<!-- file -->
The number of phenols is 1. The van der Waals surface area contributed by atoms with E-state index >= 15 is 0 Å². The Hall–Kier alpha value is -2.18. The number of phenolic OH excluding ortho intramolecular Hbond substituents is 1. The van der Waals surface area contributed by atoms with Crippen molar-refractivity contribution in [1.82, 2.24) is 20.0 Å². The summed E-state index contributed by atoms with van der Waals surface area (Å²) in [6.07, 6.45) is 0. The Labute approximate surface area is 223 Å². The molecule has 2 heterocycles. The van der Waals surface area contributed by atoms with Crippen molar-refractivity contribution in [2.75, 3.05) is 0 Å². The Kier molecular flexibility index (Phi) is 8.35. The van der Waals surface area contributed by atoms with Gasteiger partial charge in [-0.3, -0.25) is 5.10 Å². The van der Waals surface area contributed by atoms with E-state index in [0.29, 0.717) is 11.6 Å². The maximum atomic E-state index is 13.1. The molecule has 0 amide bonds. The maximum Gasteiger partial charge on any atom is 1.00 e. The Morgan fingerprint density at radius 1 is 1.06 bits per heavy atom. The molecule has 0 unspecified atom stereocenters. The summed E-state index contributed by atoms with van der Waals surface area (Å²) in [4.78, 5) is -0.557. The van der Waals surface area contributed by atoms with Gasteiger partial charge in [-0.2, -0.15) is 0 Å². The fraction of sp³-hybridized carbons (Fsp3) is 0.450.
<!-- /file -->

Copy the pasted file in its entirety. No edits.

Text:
The number of phenols is 1. The van der Waals surface area contributed by atoms with E-state index >= 15 is 0 Å². The Hall–Kier alpha value is -2.18. The number of phenolic OH excluding ortho intramolecular Hbond substituents is 1. The van der Waals surface area contributed by atoms with Crippen molar-refractivity contribution in [1.82, 2.24) is 20.0 Å². The summed E-state index contributed by atoms with van der Waals surface area (Å²) in [6.07, 6.45) is 0. The Labute approximate surface area is 223 Å². The molecule has 2 heterocycles. The van der Waals surface area contributed by atoms with Crippen molar-refractivity contribution in [2.75, 3.05) is 0 Å². The Kier molecular flexibility index (Phi) is 8.35. The van der Waals surface area contributed by atoms with Gasteiger partial charge in [-0.3, -0.25) is 5.10 Å². The van der Waals surface area contributed by atoms with E-state index in [0.29, 0.717) is 11.6 Å². The maximum atomic E-state index is 13.1. The molecule has 0 amide bonds. The maximum Gasteiger partial charge on any atom is 1.00 e. The Morgan fingerprint density at radius 1 is 1.06 bits per heavy atom. The molecule has 0 unspecified atom stereocenters. The summed E-state index contributed by atoms with van der Waals surface area (Å²) in [4.78, 5) is -0.557. The van der Waals surface area contributed by atoms with Gasteiger partial charge in [-0.2, -0.15) is 0 Å². The fraction of sp³-hybridized carbons (Fsp3) is 0.450.